Which connector?

Another $64 question.

Battery charger has alligator clip lead ends, whilst LiPo batteries can come with XT60 or 4mm bullet connectors.


It was decided to standardise on using XT60 connectors.

If you haven’t come across XT60 connectors before, then as described on eflightwiki, they are;

a high-current, low-resistance battery connector sold and developed by Hong Kong-based Hextronik, Ltd., the parent company of internet retailer HobbyKing.

Developed in the public domain with no patent applied for, the XT60 is targeted as a replacement for or alternative to the more expensive and common Deans Ultra-Plug. The XT60 claims easier soldering, easier-to-use shrink wrap tubing and easier connection and disconnection.

The product consists of molded nylon male and female housings with circular gold-plated, spring-loaded contacts and is similar in looks and execution to the E-flite EC3. The manufacturer claims a continuous current rating of over 60A with a heat rating not to exceed 80 degrees C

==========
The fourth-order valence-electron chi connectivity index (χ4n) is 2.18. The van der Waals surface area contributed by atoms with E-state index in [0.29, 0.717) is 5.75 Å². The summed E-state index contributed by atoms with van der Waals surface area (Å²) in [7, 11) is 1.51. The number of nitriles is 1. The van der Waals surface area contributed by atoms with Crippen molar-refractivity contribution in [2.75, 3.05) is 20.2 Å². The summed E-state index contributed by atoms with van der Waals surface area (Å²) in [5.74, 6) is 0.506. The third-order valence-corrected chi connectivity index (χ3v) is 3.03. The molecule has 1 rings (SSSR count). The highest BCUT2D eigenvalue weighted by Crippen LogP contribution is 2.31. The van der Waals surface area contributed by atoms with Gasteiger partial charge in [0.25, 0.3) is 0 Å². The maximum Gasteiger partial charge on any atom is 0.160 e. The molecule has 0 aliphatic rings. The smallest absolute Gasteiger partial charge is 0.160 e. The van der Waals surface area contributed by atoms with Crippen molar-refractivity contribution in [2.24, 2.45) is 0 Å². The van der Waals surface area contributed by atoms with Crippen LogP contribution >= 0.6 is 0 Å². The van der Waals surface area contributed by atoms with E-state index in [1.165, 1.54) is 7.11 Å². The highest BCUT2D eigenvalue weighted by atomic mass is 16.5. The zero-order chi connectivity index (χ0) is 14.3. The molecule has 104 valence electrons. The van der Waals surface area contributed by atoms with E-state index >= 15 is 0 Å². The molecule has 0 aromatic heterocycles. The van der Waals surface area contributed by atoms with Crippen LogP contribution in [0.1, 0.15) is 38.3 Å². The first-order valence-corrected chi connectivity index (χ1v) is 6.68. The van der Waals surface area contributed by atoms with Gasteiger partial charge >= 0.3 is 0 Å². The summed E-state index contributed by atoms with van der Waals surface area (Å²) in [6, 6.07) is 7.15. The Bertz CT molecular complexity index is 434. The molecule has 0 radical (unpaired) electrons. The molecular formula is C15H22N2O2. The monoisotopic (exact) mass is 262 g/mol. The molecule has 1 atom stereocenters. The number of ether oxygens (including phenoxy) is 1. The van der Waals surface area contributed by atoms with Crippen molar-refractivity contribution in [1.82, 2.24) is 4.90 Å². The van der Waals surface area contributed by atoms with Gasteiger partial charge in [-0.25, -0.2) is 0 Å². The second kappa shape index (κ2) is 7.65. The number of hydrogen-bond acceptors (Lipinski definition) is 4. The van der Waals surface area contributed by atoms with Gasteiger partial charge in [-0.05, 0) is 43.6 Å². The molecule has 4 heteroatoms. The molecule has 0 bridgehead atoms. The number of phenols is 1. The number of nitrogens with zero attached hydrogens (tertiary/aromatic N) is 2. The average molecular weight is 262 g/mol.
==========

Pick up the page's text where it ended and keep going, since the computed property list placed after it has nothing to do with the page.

Above: Recess around pin is evident here, allowing heat shrink to cover soldered connection well into the housing, to prevent shorts.


Above: Plug with male pins on the battery charger lead. Socket with female pins on the battery itself.


Pointing out the obvious:

Observe the polarity marks, found on the side of the connector body.

Depending on the gauge wire in use, some carefully filing may be required around the tinned end of your wire ends, so they fit within the pin’s solder cup.

This will be required on thicker battery wires, typically 10AWG.



The end result: